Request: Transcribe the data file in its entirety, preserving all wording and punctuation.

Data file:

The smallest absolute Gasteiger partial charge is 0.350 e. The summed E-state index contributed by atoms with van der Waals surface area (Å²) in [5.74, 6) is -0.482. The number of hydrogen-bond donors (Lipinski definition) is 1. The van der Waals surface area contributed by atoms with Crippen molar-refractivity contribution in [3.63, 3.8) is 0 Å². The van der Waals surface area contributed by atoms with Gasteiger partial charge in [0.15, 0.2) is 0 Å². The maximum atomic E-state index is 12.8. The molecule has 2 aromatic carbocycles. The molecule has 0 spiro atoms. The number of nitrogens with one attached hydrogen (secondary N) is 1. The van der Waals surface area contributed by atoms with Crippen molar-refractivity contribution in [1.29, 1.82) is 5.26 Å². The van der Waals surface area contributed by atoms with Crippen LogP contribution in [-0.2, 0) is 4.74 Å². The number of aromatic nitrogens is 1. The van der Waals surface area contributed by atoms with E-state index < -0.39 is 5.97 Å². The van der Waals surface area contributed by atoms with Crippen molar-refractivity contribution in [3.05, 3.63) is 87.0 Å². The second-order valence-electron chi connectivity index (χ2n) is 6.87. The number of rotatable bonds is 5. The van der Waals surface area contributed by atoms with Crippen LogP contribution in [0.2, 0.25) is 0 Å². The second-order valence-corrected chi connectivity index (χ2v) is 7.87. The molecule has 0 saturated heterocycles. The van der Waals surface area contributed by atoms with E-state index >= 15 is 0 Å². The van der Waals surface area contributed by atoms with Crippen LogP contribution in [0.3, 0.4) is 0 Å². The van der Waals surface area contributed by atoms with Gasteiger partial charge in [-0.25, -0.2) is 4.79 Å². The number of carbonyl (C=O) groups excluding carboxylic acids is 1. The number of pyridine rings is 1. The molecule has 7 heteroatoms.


The smallest absolute Gasteiger partial charge is 0.350 e. The summed E-state index contributed by atoms with van der Waals surface area (Å²) in [5.74, 6) is -0.482. The number of hydrogen-bond donors (Lipinski definition) is 1. The van der Waals surface area contributed by atoms with Crippen molar-refractivity contribution in [3.63, 3.8) is 0 Å². The van der Waals surface area contributed by atoms with Gasteiger partial charge in [0.15, 0.2) is 0 Å². The maximum atomic E-state index is 12.8. The molecule has 2 aromatic carbocycles. The molecule has 0 spiro atoms. The number of nitrogens with one attached hydrogen (secondary N) is 1. The van der Waals surface area contributed by atoms with Crippen molar-refractivity contribution in [1.29, 1.82) is 5.26 Å². The van der Waals surface area contributed by atoms with Crippen LogP contribution in [-0.2, 0) is 4.74 Å². The number of aromatic nitrogens is 1. The van der Waals surface area contributed by atoms with E-state index < -0.39 is 5.97 Å². The van der Waals surface area contributed by atoms with Crippen molar-refractivity contribution in [3.05, 3.63) is 87.0 Å². The second-order valence-electron chi connectivity index (χ2n) is 6.87. The number of rotatable bonds is 5. The van der Waals surface area contributed by atoms with Crippen LogP contribution in [0.2, 0.25) is 0 Å². The second-order valence-corrected chi connectivity index (χ2v) is 7.87. The molecule has 0 saturated heterocycles. The van der Waals surface area contributed by atoms with E-state index >= 15 is 0 Å². The van der Waals surface area contributed by atoms with Crippen LogP contribution in [0.3, 0.4) is 0 Å². The van der Waals surface area contributed by atoms with Gasteiger partial charge in [-0.25, -0.2) is 4.79 Å². The number of carbonyl (C=O) groups excluding carboxylic acids is 1. The number of pyridine rings is 1. The molecule has 7 heteroatoms.